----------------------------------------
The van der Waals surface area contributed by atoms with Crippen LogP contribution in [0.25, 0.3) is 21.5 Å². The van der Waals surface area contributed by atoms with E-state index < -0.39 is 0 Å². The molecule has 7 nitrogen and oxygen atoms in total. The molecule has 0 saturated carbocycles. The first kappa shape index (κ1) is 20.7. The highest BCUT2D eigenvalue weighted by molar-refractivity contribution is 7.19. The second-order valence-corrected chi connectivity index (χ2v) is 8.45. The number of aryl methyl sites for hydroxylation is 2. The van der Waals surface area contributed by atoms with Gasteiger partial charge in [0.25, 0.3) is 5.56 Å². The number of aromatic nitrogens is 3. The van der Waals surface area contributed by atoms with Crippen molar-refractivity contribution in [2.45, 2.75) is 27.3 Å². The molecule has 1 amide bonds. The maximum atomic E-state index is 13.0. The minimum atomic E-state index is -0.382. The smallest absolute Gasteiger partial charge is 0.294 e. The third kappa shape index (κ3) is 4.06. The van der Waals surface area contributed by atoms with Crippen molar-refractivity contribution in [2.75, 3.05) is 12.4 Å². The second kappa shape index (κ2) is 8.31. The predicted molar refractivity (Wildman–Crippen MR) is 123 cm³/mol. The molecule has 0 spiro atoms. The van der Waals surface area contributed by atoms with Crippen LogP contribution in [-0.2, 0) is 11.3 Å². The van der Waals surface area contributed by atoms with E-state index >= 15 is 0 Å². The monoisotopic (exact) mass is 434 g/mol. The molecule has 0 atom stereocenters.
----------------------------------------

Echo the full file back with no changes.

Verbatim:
The van der Waals surface area contributed by atoms with Crippen LogP contribution in [0.25, 0.3) is 21.5 Å². The van der Waals surface area contributed by atoms with E-state index < -0.39 is 0 Å². The molecule has 7 nitrogen and oxygen atoms in total. The molecule has 0 saturated carbocycles. The first kappa shape index (κ1) is 20.7. The highest BCUT2D eigenvalue weighted by molar-refractivity contribution is 7.19. The second-order valence-corrected chi connectivity index (χ2v) is 8.45. The number of aryl methyl sites for hydroxylation is 2. The van der Waals surface area contributed by atoms with Gasteiger partial charge in [0.25, 0.3) is 5.56 Å². The number of aromatic nitrogens is 3. The van der Waals surface area contributed by atoms with Crippen molar-refractivity contribution in [2.45, 2.75) is 27.3 Å². The molecule has 1 amide bonds. The maximum atomic E-state index is 13.0. The minimum atomic E-state index is -0.382. The smallest absolute Gasteiger partial charge is 0.294 e. The third kappa shape index (κ3) is 4.06. The van der Waals surface area contributed by atoms with Crippen molar-refractivity contribution in [2.75, 3.05) is 12.4 Å². The second kappa shape index (κ2) is 8.31. The predicted molar refractivity (Wildman–Crippen MR) is 123 cm³/mol. The molecule has 0 spiro atoms. The van der Waals surface area contributed by atoms with Crippen LogP contribution in [-0.2, 0) is 11.3 Å². The van der Waals surface area contributed by atoms with E-state index >= 15 is 0 Å². The monoisotopic (exact) mass is 434 g/mol. The molecule has 0 atom stereocenters.